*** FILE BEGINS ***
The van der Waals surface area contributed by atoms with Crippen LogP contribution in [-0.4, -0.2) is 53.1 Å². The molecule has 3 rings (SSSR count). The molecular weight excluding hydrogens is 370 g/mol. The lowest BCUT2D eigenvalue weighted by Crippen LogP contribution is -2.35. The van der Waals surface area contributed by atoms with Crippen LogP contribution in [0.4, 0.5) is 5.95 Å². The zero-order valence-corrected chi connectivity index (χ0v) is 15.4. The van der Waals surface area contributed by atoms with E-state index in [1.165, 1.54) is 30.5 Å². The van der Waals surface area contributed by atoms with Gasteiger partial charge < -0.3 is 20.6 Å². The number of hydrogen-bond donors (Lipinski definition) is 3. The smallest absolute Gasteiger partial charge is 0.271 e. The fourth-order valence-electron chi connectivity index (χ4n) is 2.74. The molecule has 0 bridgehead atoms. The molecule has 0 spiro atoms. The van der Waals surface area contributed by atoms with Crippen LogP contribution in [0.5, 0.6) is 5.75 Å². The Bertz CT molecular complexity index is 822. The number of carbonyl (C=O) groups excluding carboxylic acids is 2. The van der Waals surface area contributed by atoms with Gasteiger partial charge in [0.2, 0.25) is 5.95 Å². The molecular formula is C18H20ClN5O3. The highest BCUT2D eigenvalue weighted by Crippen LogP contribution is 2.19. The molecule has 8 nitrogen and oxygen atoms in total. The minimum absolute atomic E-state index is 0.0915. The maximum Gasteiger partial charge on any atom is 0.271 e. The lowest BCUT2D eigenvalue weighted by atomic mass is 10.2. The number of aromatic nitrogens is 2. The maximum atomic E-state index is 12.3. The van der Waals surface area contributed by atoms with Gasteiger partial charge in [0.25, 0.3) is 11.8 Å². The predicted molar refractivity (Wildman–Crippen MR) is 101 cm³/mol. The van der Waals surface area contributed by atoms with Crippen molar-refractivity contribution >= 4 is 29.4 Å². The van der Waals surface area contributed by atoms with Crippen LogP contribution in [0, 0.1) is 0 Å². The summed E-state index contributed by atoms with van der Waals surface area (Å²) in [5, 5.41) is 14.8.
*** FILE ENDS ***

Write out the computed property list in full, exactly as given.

The van der Waals surface area contributed by atoms with Crippen LogP contribution in [-0.4, -0.2) is 53.1 Å². The molecule has 3 rings (SSSR count). The molecular weight excluding hydrogens is 370 g/mol. The lowest BCUT2D eigenvalue weighted by Crippen LogP contribution is -2.35. The van der Waals surface area contributed by atoms with Crippen LogP contribution in [0.4, 0.5) is 5.95 Å². The zero-order valence-corrected chi connectivity index (χ0v) is 15.4. The van der Waals surface area contributed by atoms with E-state index in [1.165, 1.54) is 30.5 Å². The van der Waals surface area contributed by atoms with Gasteiger partial charge < -0.3 is 20.6 Å². The number of hydrogen-bond donors (Lipinski definition) is 3. The smallest absolute Gasteiger partial charge is 0.271 e. The fourth-order valence-electron chi connectivity index (χ4n) is 2.74. The molecule has 0 bridgehead atoms. The molecule has 0 spiro atoms. The van der Waals surface area contributed by atoms with Crippen LogP contribution in [0.5, 0.6) is 5.75 Å². The Bertz CT molecular complexity index is 822. The number of carbonyl (C=O) groups excluding carboxylic acids is 2. The van der Waals surface area contributed by atoms with Gasteiger partial charge in [0.2, 0.25) is 5.95 Å². The molecular formula is C18H20ClN5O3. The highest BCUT2D eigenvalue weighted by Crippen LogP contribution is 2.19. The molecule has 8 nitrogen and oxygen atoms in total. The minimum absolute atomic E-state index is 0.0915. The maximum Gasteiger partial charge on any atom is 0.271 e. The lowest BCUT2D eigenvalue weighted by atomic mass is 10.2. The number of aromatic nitrogens is 2. The maximum atomic E-state index is 12.3. The van der Waals surface area contributed by atoms with Gasteiger partial charge in [0.25, 0.3) is 11.8 Å². The predicted molar refractivity (Wildman–Crippen MR) is 101 cm³/mol. The van der Waals surface area contributed by atoms with Crippen molar-refractivity contribution >= 4 is 29.4 Å². The van der Waals surface area contributed by atoms with Crippen LogP contribution in [0, 0.1) is 0 Å². The summed E-state index contributed by atoms with van der Waals surface area (Å²) in [5, 5.41) is 14.8.